Time and Tide

The river trip from Westminster to Hampton Court is unique. At 35 kilometres (22 miles) one-way, it is the longest regular scheduled boat service available from London. On a fiercely tidal river such as The Thames it is difficult and sometimes impossible to provide an exact time of arrival. The timetable on this website accounts for all predictable factors and is able to give a best estimate of journey times. It is worth listing here the factors taken into consideration when preparing our timetables, as many of the delays en route are the very features that render this trip incomparable.

There are two tides a day on the Thames it takes approximately five hours to come in and little over seven hours to go out. Each high tide occurs slightly more than twelve hours later than the last, commanded by the gravitational pull of the moon the tide advances.

Near to the new and full moons (about every two weeks) we have spring tides when there is a rise and fall between low tide and high tide of up to 8m (26'). Seven to eight days after spring tides we have neap tides where the tide is neither as low nor as high, then the difference between low water and high water is around 5m (16').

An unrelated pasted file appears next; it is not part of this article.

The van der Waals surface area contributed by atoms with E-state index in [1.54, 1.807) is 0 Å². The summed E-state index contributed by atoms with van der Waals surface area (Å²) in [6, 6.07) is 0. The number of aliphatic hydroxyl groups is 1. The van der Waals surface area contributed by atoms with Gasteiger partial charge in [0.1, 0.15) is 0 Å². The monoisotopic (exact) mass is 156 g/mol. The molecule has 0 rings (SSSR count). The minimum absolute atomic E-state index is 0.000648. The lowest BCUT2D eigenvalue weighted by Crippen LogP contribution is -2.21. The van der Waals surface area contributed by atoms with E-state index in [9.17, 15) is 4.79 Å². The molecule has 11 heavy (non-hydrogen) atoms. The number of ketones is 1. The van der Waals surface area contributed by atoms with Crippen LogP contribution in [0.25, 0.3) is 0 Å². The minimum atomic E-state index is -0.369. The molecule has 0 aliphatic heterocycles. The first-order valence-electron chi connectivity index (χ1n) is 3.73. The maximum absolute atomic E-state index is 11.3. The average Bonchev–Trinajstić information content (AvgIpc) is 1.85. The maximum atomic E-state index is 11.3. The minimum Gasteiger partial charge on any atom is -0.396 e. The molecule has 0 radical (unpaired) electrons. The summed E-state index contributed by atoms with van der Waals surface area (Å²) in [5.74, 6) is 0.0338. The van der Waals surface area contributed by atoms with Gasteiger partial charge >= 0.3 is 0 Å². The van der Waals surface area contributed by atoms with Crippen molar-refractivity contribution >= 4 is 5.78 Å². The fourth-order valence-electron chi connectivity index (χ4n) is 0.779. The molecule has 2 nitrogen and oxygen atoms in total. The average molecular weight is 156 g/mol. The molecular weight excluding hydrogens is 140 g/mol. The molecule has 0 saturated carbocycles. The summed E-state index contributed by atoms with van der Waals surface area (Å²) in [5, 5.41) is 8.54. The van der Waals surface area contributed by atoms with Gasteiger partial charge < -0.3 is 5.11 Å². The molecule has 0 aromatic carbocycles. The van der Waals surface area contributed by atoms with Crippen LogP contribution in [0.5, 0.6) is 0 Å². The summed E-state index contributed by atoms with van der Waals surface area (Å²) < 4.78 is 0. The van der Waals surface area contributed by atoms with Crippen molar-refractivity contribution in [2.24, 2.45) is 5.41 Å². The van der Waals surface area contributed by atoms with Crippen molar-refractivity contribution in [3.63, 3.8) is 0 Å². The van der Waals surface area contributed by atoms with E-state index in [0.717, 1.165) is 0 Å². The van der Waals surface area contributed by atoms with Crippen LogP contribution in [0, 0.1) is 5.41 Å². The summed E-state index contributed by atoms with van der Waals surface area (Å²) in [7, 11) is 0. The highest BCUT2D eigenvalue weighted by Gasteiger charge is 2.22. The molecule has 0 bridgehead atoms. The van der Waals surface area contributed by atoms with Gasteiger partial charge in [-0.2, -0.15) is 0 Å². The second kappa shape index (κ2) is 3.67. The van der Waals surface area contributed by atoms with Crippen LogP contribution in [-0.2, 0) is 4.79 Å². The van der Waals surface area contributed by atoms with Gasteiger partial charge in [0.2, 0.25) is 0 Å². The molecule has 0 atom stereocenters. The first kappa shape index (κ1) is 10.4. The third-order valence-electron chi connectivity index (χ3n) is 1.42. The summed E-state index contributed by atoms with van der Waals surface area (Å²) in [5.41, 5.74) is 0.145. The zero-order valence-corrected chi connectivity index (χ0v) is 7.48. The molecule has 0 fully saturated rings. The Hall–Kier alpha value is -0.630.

Unfortunately, tidal predictions cannot allow for other factors such as wind in the estuary and land water from the hills, that all have a bearing on the time and height of tide.

The most obvious way the tide affects vessels is direction. Traveling along with the tide; upstream with the flood and downstream with the ebb, is more efficient than pushing against the ebb going up and the flood going down. To illustrate, the Kingwood can complete the journey from Westminster to Kew in 55 minutes with the tide yet the same journey takes 90 minutes against the tide.